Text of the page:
Olympic Torch Relay in San Francisco

4/9/2008 San Francisco, CA People have been coming out against the games being held in china because of the country's human rights record and its crackdown on Tibet.

The Olympic flame burns bright, and so does the passion surrounding the controversy over China's policy toward Tibet. Protesters are gearing up to speak out as the torch makes its way through San Francisco's streets Wednesday.

Monday, activists hung banners from the Golden Gate Bridge. Actor Richard Gere is an advocate for human rights in Tibet. "This torch is going through China through the world, co-opting the idea of harmony. To push a political position which is the abuse of not only the Chinese themselves, but of the Tibetan people."

The stop in San Francisco is part of a month-long international tour. In London and Paris dozens of arrests were made along the torch relay route. Beijing organizers say the relay will go on, but some International Olympic Committee members have suggested an early end should be considered. "The I.O.C. must try to solve this problem," said International Olympic Committee president Jacques Rogge.

Jiang Yu with the Chinese Ministry of Foreign Affairs said, "These people are trying to use the Olympics to achieve the unspeakable goal of defaming china. Their attempts will definitely fail."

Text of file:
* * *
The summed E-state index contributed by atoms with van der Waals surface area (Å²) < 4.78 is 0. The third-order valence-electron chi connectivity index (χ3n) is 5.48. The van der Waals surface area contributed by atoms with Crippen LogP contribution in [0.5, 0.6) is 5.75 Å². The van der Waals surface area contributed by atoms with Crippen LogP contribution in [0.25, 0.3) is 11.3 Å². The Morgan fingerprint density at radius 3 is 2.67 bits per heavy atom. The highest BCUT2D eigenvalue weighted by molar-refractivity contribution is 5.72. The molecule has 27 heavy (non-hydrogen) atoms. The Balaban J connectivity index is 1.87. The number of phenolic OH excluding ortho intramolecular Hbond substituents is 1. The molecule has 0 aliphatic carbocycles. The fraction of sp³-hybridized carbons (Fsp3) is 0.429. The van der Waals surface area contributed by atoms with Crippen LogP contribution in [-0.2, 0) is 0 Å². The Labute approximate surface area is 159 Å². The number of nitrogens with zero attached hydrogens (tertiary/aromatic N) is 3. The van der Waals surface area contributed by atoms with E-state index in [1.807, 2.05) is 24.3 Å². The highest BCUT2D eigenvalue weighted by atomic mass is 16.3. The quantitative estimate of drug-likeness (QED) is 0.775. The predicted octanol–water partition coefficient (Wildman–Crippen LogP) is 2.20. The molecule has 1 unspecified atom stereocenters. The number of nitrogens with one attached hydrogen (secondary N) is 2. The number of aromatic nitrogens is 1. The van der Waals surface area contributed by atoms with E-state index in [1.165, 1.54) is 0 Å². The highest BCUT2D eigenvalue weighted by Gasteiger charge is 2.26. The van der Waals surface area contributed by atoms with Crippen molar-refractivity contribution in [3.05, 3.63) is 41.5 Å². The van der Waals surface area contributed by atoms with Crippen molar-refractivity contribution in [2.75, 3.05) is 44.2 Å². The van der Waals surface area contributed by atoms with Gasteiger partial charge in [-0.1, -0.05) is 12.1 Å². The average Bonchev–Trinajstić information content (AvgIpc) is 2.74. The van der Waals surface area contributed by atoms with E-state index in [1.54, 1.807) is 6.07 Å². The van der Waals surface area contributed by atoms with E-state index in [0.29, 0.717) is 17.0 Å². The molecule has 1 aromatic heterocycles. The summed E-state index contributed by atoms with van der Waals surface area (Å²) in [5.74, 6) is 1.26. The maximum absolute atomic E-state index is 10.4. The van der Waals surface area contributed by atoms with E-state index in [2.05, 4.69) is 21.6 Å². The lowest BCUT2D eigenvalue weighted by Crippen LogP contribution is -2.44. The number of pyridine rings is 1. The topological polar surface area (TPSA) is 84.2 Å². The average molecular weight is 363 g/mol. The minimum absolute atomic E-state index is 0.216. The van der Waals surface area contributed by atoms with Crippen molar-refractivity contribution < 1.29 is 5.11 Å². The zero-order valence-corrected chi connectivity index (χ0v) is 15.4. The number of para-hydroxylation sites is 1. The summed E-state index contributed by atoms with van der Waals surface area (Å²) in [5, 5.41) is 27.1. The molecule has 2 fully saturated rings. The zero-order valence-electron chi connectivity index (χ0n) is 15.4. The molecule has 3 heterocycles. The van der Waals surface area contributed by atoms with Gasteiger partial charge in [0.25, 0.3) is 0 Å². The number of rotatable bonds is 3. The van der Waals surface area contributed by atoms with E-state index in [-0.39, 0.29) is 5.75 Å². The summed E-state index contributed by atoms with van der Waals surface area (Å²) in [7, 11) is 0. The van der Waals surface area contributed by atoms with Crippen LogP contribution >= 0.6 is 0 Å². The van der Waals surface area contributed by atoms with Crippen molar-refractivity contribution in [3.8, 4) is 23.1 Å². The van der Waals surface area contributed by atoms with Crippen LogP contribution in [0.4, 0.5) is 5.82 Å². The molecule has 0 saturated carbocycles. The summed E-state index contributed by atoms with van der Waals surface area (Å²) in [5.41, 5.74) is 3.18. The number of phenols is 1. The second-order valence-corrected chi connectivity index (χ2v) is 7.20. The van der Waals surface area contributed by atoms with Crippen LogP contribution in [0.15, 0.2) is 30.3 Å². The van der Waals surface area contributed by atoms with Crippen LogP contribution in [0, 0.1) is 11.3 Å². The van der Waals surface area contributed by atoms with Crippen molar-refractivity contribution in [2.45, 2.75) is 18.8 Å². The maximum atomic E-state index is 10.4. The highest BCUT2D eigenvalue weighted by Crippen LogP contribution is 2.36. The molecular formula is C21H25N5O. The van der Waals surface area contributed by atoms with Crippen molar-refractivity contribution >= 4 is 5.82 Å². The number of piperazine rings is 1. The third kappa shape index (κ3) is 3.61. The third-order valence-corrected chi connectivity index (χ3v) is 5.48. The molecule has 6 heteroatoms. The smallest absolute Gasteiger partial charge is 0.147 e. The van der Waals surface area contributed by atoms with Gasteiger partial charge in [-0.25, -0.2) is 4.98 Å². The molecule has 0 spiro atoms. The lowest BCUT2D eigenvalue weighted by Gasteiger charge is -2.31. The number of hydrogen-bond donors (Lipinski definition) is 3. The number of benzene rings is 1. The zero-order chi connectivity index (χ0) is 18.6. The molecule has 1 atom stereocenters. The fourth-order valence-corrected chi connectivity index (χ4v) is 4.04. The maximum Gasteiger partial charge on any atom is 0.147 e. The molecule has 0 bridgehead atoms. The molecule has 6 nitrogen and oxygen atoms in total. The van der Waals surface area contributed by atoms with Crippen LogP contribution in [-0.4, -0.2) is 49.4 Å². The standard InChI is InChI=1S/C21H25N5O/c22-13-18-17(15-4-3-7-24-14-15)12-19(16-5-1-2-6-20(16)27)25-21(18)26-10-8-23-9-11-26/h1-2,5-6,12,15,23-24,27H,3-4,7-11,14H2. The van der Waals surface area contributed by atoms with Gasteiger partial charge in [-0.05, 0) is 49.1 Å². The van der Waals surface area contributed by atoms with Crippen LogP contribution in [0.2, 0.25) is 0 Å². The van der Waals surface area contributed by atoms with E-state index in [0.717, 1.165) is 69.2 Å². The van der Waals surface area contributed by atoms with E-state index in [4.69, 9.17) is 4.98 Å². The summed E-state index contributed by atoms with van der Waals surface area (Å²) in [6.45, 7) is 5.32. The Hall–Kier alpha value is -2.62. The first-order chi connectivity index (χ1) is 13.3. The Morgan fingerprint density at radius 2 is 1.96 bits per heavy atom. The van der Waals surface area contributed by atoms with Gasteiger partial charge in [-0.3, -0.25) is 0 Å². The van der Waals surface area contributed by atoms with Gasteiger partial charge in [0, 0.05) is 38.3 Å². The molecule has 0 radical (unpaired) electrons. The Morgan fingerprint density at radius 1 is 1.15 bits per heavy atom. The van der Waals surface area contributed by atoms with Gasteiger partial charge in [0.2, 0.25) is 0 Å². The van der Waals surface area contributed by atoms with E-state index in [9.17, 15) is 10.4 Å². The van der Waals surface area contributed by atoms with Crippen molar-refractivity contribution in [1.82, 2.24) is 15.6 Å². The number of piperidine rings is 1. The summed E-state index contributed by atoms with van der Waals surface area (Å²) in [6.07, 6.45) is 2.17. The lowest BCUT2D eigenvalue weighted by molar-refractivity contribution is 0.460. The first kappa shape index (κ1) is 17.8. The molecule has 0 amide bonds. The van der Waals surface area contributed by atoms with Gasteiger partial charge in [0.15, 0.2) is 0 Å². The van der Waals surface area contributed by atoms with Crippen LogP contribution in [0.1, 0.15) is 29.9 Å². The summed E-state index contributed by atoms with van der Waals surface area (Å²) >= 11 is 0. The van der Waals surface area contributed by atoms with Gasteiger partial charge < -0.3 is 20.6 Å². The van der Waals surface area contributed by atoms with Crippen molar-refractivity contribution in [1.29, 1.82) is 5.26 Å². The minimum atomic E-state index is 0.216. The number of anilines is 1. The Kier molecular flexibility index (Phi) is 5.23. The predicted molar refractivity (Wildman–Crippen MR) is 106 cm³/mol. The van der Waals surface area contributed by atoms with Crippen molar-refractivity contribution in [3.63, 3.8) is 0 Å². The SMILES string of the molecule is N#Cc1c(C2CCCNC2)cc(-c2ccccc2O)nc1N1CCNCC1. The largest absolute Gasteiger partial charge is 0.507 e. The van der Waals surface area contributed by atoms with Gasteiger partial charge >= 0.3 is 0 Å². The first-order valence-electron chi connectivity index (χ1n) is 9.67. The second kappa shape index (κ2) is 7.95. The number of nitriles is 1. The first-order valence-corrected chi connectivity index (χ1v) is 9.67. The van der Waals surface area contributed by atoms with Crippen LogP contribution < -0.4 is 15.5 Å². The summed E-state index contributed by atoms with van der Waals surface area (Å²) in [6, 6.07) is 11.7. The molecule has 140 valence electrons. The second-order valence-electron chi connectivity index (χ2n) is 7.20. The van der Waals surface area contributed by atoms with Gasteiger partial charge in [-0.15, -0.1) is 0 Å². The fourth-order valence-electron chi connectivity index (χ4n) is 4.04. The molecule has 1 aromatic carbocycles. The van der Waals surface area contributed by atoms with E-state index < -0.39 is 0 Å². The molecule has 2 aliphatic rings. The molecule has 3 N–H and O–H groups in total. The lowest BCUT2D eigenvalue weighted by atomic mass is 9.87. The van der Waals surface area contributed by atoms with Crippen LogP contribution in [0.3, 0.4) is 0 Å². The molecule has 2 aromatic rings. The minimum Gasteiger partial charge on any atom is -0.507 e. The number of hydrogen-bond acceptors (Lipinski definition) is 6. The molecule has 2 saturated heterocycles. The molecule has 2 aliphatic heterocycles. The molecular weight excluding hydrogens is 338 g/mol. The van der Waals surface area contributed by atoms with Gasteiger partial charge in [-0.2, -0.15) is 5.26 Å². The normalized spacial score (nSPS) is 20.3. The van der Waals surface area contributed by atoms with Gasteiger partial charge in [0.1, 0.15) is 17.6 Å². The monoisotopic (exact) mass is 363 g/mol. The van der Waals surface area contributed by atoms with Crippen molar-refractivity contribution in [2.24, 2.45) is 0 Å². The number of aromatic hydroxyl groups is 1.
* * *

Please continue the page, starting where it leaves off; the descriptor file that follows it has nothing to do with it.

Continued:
The International Olympic Committee said there's no proposal on the agenda to end the tour early.

Meanwhile, House Leader Nancy Pelosi and Presidential Candidate Hillary Clinton are calling for President Bush to consider a boycott of opening ceremonies.

A spokeswoman for the president said his schedule is not yet determined; though he plans to attend the games.

The head of the IOC is meeting with China's Premier today to talk about Olympic preparations. Chinese officials vow to make the games a success.

Many Americans are unhappy with the choice of China as the host of the Summer Olympics, but an exclusive new Action News poll says they fall short of asking for an Olympic boycott.

The poll, conducted by SurveyUSA, found only 33% percent agreed with the choice of China as the host. 57% percent disagreed, and ten-percent said they weren't sure.

When asked if the U.S. should boycott the games, only 23% percent said "Yes", with 69% percent saying "No", and 8% percent saying they weren't sure.

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